In theory, dysrationalia means that our careful and cognitive mind resides in the upper reaches of the mahout, trying to control or explain our thinking.  Our thinking, it would seem, is the tusked animal below, uncontrollably moving in its own directions based upon little if any real reasoning.  Are you with me?

In fact, those psychologists and theorists who support dysrationalia would warn that what this simple metaphor depicts is exactly how we as a species tends to think.  That is, we make a decision based upon some instinct, some gut-level, or some herding instinct, and then bring forth the more conscientious and deliberative part of our thinking mind to defend our position.

Let’s take for example, Senator Emil Jones defensive position after his vote if YES on SB1.

 As you may already know, earlier this year I supported SB 2404, a reform plan that had been negotiated with the We Are One Labor Coalition and that would have provided an estimated $60 billion in savings.  Unfortunately, that measure failed to gain enough political support to be called for a vote in the Illinois House, despite being passed by the Senate.  If the courts rule against SB 1, this could provide the necessary momentum to find a solution that has union approval.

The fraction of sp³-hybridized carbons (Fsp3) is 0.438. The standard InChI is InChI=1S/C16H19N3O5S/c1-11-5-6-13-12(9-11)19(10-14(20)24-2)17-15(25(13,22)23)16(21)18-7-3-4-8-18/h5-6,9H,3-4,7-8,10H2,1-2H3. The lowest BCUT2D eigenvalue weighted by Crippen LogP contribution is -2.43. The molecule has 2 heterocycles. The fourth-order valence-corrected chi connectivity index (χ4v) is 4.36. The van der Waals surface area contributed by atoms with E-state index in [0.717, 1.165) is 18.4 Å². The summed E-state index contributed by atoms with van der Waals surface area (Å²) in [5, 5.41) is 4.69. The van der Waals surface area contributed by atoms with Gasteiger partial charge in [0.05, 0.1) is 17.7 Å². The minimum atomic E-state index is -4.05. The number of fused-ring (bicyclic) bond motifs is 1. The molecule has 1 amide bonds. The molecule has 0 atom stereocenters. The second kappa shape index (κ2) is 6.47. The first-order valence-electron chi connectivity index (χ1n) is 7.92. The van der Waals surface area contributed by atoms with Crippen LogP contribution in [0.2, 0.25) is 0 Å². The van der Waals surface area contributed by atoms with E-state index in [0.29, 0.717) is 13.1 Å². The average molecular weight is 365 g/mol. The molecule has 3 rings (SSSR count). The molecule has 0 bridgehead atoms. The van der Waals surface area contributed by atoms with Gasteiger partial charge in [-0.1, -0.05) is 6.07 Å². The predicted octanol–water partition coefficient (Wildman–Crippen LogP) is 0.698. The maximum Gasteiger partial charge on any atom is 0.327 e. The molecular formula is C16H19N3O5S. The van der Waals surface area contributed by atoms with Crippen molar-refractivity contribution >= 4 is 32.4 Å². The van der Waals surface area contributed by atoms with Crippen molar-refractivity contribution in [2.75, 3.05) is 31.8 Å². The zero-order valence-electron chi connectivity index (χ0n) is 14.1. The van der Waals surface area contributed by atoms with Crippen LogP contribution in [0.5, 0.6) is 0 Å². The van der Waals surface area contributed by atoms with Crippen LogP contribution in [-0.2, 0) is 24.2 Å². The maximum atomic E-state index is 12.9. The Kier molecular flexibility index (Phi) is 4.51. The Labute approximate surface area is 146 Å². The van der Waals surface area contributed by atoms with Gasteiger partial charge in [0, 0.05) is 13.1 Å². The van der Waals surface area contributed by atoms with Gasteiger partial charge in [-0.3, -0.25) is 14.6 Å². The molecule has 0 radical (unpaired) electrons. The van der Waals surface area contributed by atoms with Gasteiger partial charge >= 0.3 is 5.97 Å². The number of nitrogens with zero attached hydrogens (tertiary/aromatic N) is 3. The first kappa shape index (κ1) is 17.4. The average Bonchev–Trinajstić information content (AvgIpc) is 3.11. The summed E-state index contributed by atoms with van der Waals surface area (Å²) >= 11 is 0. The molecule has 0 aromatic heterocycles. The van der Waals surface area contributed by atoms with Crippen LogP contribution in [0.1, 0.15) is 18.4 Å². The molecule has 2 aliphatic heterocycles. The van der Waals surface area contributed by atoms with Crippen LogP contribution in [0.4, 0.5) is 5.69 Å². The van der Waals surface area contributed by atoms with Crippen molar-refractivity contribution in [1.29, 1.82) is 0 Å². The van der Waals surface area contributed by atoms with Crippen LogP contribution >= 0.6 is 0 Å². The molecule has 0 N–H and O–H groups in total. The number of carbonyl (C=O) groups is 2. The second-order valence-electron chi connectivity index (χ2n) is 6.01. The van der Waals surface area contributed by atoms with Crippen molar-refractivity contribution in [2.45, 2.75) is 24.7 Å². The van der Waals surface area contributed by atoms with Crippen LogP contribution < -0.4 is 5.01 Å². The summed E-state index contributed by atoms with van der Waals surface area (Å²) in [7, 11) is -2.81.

Senator Emil Jones - Dysrationalia 
This observation is disturbing and unsettling for several reasons.  Impulsive and non-thinking behavior at these levels have real consequences for real people like retirees and workers in public sector unions.  Let’s also add Medicaid recipients too.  It is a dangerous kind of thinking, one that has un-thought impact and repercussions, but is forcefully defended in the end.  This sadly is not how to lead.  This, my friends, is how Madigan depends on their leading.

A constituent of Senator Jones answered:

Senator Jones,